When Michelle Obama visited Russia back in 2009, she was congratulated by the Russian press for ‘working the White House like a dacha’. I was able to see this thing called a dacha on a trip to Poland back in 2007.
But let’s start the story in America. If you don’t have a chicken at your urban residence, you are behind the times. If you don’t have herbs and vegetables clinging to your windowsill, you are out of step. You probably don’t drink locally brewed beer or eat upmarket hot dogs. If this describes you, you probably think that chicken raising and vegetable gardens should be left to the owners of suburban or country homes.
But what do urban dwellers do about our inner peasant? How can we satiate the small gardener in our soul trying to breath free, donning a trowel in one hand and a bunch of carrots held up triumphantly in the other? If you live in Moscow, you might imagine that this little gardener will die a slow death amidst the smog, the Bolshoi and the colorful onion domes. But that is not true!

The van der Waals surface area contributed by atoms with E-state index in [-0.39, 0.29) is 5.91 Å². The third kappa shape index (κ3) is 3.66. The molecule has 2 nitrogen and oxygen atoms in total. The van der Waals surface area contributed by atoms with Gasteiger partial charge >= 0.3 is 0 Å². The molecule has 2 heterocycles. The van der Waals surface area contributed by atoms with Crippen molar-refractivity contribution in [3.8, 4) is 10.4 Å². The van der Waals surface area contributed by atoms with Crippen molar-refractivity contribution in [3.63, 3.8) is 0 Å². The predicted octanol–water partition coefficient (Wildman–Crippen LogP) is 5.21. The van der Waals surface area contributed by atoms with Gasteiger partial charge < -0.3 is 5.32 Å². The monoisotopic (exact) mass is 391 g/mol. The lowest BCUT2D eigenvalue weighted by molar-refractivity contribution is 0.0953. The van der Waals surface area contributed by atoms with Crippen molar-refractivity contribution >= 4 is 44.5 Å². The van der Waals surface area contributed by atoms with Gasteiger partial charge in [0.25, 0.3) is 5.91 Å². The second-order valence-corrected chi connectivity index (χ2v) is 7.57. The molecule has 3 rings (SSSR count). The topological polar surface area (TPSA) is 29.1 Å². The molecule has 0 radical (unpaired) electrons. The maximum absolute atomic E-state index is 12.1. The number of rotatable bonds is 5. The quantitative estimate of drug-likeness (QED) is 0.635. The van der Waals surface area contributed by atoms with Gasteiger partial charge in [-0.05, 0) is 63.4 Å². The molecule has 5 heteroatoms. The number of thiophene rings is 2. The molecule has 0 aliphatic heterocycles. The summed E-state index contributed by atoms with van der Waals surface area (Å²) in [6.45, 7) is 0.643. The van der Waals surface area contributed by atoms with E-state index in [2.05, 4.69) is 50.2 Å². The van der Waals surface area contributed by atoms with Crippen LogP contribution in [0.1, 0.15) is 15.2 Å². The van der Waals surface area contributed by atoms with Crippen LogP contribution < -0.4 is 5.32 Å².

More than 60% of Muscovites spend time at their family country cottage, known as a dacha. Summers (albeit short ones) are spent at these dachas. Russians pride themselves on being a society of gardeners; apples are plucked, cucumbers pickled, and jams jarred at their dachas.
Dacha comes from the Russian word дать (davat) “to give”. Originally, during the time of Peter the Great, loyal vassals would receive parcels of land on which to put a summer home. But summer living started getting crowded during the 1960s. During this time, the soviet party issued land for a dacha to anyone who applied – for free. And now just about everyone has one. They are a common sight in much of Eastern Europe.
So if you like growing your own food, on your own parcel of land, may I recommend moving to Moscow?
Here is a first hand account of dacha living that paints an interesting picture: